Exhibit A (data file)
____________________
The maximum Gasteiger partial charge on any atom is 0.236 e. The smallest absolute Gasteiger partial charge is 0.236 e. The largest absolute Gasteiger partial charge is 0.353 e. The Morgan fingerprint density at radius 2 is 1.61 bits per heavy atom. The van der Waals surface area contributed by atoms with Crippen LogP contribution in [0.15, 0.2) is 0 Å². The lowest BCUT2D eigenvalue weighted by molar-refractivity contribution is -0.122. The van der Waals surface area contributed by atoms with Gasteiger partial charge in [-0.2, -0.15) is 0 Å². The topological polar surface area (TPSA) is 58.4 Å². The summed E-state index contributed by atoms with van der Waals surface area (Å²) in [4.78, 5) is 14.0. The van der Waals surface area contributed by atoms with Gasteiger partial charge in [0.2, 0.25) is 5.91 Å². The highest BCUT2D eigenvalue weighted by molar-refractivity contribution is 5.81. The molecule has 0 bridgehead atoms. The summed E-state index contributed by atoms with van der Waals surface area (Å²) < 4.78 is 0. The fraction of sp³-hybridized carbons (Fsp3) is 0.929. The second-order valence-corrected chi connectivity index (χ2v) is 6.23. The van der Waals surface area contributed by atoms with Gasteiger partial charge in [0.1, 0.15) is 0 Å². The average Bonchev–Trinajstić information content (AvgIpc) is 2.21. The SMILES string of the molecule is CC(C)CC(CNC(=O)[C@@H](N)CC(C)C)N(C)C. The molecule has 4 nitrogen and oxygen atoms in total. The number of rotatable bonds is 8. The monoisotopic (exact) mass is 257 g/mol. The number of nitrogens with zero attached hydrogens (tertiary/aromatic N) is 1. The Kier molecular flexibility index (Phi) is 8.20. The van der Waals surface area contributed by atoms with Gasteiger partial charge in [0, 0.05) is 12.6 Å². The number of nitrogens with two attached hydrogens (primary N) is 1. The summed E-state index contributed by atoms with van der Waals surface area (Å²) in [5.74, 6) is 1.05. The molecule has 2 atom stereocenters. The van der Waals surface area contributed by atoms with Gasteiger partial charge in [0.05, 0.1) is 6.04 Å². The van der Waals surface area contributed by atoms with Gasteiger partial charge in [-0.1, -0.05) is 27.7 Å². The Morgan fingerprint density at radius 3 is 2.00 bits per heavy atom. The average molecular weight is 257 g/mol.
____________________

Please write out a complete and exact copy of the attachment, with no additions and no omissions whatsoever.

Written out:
The maximum Gasteiger partial charge on any atom is 0.236 e. The smallest absolute Gasteiger partial charge is 0.236 e. The largest absolute Gasteiger partial charge is 0.353 e. The Morgan fingerprint density at radius 2 is 1.61 bits per heavy atom. The van der Waals surface area contributed by atoms with Crippen LogP contribution in [0.15, 0.2) is 0 Å². The lowest BCUT2D eigenvalue weighted by molar-refractivity contribution is -0.122. The van der Waals surface area contributed by atoms with Gasteiger partial charge in [-0.2, -0.15) is 0 Å². The topological polar surface area (TPSA) is 58.4 Å². The summed E-state index contributed by atoms with van der Waals surface area (Å²) in [4.78, 5) is 14.0. The van der Waals surface area contributed by atoms with Gasteiger partial charge in [0.2, 0.25) is 5.91 Å². The highest BCUT2D eigenvalue weighted by molar-refractivity contribution is 5.81. The molecule has 0 bridgehead atoms. The summed E-state index contributed by atoms with van der Waals surface area (Å²) < 4.78 is 0. The fraction of sp³-hybridized carbons (Fsp3) is 0.929. The second-order valence-corrected chi connectivity index (χ2v) is 6.23. The van der Waals surface area contributed by atoms with Gasteiger partial charge in [0.1, 0.15) is 0 Å². The average Bonchev–Trinajstić information content (AvgIpc) is 2.21. The SMILES string of the molecule is CC(C)CC(CNC(=O)[C@@H](N)CC(C)C)N(C)C. The molecule has 4 nitrogen and oxygen atoms in total. The number of rotatable bonds is 8. The monoisotopic (exact) mass is 257 g/mol. The number of nitrogens with zero attached hydrogens (tertiary/aromatic N) is 1. The Kier molecular flexibility index (Phi) is 8.20. The van der Waals surface area contributed by atoms with Gasteiger partial charge in [0, 0.05) is 12.6 Å². The number of nitrogens with two attached hydrogens (primary N) is 1. The summed E-state index contributed by atoms with van der Waals surface area (Å²) in [5.74, 6) is 1.05. The molecule has 2 atom stereocenters. The van der Waals surface area contributed by atoms with Gasteiger partial charge in [0.05, 0.1) is 6.04 Å². The van der Waals surface area contributed by atoms with Gasteiger partial charge in [-0.1, -0.05) is 27.7 Å². The Morgan fingerprint density at radius 3 is 2.00 bits per heavy atom. The average molecular weight is 257 g/mol.